Rev. Eric Nelson retired from the Washington Street Baptist Church in Lynn after 34 years. (Item Photo by Owen O’Rourke)
By Michele Durgin
LYNN — Spending time with the recently retired pastor of Lynn’s Washington Street Baptist Church, Eric Nelson, is refreshing and inspiring.
Rev. Nelson has been the pastor of the 142-year-old parish since 1982 and reports that he’s leaving the church in good hands, which makes him hopeful about its future.
“There’s a terrific core group here,” he said. “They are truly committed to the future of this church and I believe these wonderful people will continue to make improvements.”
Nelson became an ordained minister of the Baptist faith in 1969. He served in a few parishes in the Boston area before settling in Lynn in 1982.
He and Priscilla, his wife of 34 years, raised two children along the way. Today, Priscilla is enjoying a career as a professor at Gordon College in Wenham. Their son, Samuel, 28, is the organist at St. Paul’s Church in Lynnfield, and daughter, Abigail, 25, is a third grade teacher at Hood School in Lynn.
“I look forward to spending more time with my family as I move into retirement,” said Nelson. “I am taking so many fond memories with me and I am happy to be leaving on a good note. The leadership is strong and committed to the future, and I am hopeful that improvements will continue to be made.”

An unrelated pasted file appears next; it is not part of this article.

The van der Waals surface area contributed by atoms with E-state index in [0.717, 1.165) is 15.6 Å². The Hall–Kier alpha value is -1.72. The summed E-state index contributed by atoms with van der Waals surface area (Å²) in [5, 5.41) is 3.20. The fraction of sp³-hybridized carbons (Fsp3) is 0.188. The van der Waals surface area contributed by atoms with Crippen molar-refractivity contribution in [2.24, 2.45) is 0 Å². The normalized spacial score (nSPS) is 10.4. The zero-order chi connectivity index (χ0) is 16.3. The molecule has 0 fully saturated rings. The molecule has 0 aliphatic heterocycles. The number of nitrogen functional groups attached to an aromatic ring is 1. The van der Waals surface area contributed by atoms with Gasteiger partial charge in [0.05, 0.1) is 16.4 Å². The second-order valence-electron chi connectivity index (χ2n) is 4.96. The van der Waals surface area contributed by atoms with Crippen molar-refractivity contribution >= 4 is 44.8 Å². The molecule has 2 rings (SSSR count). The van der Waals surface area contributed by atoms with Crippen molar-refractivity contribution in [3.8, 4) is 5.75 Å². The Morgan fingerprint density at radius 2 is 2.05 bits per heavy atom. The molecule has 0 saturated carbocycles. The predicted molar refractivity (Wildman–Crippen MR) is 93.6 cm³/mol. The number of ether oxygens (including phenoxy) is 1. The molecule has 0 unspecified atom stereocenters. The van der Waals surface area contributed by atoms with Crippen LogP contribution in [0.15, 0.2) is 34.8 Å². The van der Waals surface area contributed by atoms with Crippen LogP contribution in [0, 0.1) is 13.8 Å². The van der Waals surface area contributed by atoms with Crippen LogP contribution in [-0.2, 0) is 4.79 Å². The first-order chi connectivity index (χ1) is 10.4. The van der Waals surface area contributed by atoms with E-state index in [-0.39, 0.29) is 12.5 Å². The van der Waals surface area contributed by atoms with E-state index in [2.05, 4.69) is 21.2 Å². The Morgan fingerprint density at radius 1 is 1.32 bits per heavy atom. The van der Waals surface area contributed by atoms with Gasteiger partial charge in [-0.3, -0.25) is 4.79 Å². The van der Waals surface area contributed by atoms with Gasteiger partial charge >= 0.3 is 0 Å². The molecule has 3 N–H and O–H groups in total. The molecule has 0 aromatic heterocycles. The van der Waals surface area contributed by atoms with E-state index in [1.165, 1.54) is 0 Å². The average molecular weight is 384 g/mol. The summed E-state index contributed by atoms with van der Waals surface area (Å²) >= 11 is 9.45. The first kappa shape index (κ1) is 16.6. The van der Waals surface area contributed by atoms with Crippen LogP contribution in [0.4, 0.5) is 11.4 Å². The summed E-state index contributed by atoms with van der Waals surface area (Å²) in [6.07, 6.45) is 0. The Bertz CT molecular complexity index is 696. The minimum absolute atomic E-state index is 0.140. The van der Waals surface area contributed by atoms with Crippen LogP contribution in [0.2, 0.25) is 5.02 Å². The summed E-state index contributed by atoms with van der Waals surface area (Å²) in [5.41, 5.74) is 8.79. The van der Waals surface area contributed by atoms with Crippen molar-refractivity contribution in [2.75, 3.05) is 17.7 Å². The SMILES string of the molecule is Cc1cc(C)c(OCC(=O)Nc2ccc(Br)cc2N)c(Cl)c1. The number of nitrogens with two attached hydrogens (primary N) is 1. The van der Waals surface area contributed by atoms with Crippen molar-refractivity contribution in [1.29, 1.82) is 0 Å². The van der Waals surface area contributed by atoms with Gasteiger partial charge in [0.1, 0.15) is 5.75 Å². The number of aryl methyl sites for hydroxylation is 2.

Nelson is leaving a legacy of community involvement that has served local young people well. He and his staff, with support from Gordon College, North Shore Community College, congregation members and a grant from the city of Lynn, host an afterschool kids club that began about 10 years ago. It is attended by about 25 youngsters each day, and they have access to homework help, Bible time, character building activities and occasional field trips, all at no charge.
“Our director, Fred Mathieu, is doing a wonderful job, along with help from NSCC and Gordon College students,” said Nelson.
The congregation is also supporting two women who are serving the world as missionaries. One of them is opening a daycare center in Uganda and the other is developing a ministry dedicated to victims of violence in Kenya.
“We’ve become more mission-minded during my time here and I hope that continues,” Nelson said. “I have learned that we don’t minister alone, and working in collaboration with agencies in Lynn and the surrounding area have been a blessing for so many in need.”
Nelson hopes that attendance at Sunday services continues to be steady, and said he is especially pleased that about 30 percent of the congregation is under the age of 18.
“I am happy that we are reaching young people,” he said. “They are the future of this church and it is so important to keep them involved.”
As Nelson contemplated his time in retirement, he smiled and said, “I have a coffee cup that reads ‘Old ministers never die, they go out to pastor.’”
And then, after a moment or two, he added, “We will see where the Lord leads me. I can promise you one thing. I won’t be playing golf.”